Huawei denies paying protestors outside finance chief's extradition trial

Margi Murphy
The protestors tried to hide their faces when asked questions about why they wanted Ms Meng freed - AFP

Huawei has denied it paid actors to demonstrate in support of Meng Wanzhou outside of the Canadian court where her high profile extradition hearing is taking place

A mysterious recruiter contacted actors in Vancouver offering CA$100 (£58) for two hours of work as an extra in a film, according to one actress. In reality, the actors were being paid to protest the charges against Ms Meng, the Huawei finance chief who is also the daughter of its founder Ren Zhengfei. 

“I was contacted on Sunday night regarding a job as a background performer for next morning that would take two hours and pay 100 dollars,” actress Julia Hackstaff wrote on Facebook. She said she left after five minutes after the recruiter confirmed it was a real protest. 

Hackstaff was one of dozens of young protestors stood outside the British Columbia Supreme Court on Tuesday, holding red pieces of card with the words “free Ms Meng” and “Trump stop bullying us”.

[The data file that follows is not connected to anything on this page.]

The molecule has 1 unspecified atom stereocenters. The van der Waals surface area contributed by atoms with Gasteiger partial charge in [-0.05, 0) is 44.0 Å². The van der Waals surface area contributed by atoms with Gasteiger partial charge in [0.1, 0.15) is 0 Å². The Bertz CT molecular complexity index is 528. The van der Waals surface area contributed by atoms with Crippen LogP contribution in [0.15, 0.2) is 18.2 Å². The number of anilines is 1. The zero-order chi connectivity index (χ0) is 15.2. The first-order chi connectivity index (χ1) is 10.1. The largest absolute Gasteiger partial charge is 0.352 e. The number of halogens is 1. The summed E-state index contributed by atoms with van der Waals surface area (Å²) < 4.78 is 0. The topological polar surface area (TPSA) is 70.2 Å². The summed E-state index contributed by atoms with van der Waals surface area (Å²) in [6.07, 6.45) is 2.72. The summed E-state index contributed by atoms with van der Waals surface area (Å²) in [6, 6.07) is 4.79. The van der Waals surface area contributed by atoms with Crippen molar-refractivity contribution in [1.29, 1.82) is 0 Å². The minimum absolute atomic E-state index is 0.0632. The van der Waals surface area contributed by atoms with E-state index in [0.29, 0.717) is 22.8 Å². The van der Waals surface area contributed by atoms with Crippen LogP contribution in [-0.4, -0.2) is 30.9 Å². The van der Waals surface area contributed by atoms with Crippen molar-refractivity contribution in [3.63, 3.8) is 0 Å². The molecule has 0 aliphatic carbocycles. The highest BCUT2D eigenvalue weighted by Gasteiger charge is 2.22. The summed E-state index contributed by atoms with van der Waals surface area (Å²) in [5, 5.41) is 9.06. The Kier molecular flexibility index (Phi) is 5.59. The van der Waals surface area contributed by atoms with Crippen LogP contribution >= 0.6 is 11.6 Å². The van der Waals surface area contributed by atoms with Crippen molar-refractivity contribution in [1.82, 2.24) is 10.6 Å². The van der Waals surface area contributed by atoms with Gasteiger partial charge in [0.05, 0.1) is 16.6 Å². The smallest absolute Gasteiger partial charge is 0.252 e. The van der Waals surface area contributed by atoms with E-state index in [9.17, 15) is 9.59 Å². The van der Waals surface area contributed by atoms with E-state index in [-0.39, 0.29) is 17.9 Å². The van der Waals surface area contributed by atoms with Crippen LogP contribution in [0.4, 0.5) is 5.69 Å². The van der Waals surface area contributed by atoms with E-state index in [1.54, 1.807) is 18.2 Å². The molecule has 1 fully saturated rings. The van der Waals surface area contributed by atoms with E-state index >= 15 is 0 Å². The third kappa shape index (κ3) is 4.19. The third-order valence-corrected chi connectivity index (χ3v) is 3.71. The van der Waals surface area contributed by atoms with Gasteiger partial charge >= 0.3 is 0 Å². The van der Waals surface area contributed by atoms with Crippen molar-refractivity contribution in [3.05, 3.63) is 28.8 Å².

None were able to respond while reporters quizzed them on what organisation they were representing. 

Protestors refused to answer reporters' questions about who had sent them, or which organisation they belonged to Credit: Getty

A Huawei spokesman said: “Huawei had no involvement with the protestors or supporters outside the Vancouver courthouse and is unaware of any plans by those responsible.”

Ms Meng, who Huawei claims has become a political pawn in Donald Trump’s escalation against a rising China, is expected to hear whether she will be surrendered to the US late Thursday. 

She has spent the week in court fighting to be released. She was arrested in Vancouver airport in December 2018 while transferring planes and has been under house arrest ever since. 

Her lawyers argue that Ms Meng’s alleged misconduct would not be criminal in Canada, and therefore legally must be released. 

The 47-year-old, whose family remains in China, is accused of lying to HSBC and three other banks about Huawei’s operations with Iran, which is subject to sanctions in the US.